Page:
About the Book John Russell Bartlett found that it presented an agreeable landscape: irrigated fields, fine grass, and a winding line of tree canopies down the valley of the Santa Cruz River at Tucson, southern Arizona, in 1852. In 1913, John James Thornber collected aquatic plants from the sides of a cemented ditch at the foot of the very hill from which Bartlett had cast his gaze. By then, the free-flowing waters of the valley had all but disappeared. For now more than a century, scientists have measured, sampled, drilled, gauged, modeled, and photographed the watershed of the Santa Cruz River, aiming to reconstruct the process behind this pattern. Largely implicit in previous landscape histories—treating changing geomorphology, hydrology, settlement, and socioeconomics—have been those very things that made the landscape green and so memorable in the accounts of nineteenth century travelers. Spanning nearly seven decades—from the earliest scientific surveys to cross the Sonoran Desert to the arrival of the Southern Pacific Rail Road, the organization of the University of Arizona to the founding of the Desert Botanical Laboratory — An Agreeable Landscape: Historical Botany and Plant Biodiversity of a Sonoran Desert Bottomland, 1855–1920 is an accounting of plant life in the Santa Cruz and Rillito valleys of the Tucson Basin. Primary documents, historical narratives, and more than 1200 dried plant specimens are the foundation for this exploration of floristic richness, bottomland habitats, and ecological change. Over time, a convergence of cultural, political, and scientific currents at Tucson—arguably the seat of the Santa Cruz watershed—have made this the best-documented riparian ecosystem in the Sonoran Desert for this time period. This original compilation affords a vantage point from which to view the historic bottomland among the spectrum of riparian conservation in the region today, as well as to inform those ongoing efforts in a watershed that, even diminished, remains a biological resource of international importance.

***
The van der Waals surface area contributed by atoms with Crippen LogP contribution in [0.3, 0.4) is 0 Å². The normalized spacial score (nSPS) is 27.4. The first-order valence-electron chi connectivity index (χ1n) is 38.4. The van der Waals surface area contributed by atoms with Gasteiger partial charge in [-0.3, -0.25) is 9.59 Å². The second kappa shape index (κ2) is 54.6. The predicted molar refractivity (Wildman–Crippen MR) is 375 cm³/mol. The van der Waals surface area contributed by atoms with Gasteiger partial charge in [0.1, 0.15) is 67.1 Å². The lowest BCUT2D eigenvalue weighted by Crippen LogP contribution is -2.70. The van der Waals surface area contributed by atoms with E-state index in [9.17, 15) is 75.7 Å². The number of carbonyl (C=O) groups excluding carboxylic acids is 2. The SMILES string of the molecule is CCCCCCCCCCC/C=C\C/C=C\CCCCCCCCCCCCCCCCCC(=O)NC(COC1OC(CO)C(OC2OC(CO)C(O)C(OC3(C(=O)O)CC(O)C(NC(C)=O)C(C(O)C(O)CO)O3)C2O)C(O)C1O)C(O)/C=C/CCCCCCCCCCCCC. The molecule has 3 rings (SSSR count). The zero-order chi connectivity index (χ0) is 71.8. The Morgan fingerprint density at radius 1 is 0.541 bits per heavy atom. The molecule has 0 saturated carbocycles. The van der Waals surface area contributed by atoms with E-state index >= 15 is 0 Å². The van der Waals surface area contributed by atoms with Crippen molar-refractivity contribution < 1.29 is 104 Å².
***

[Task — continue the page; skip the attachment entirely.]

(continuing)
About the AuthorKathryn Mauz is a Research Associate of the University of Arizona Herbarium (ARIZ), Tucson.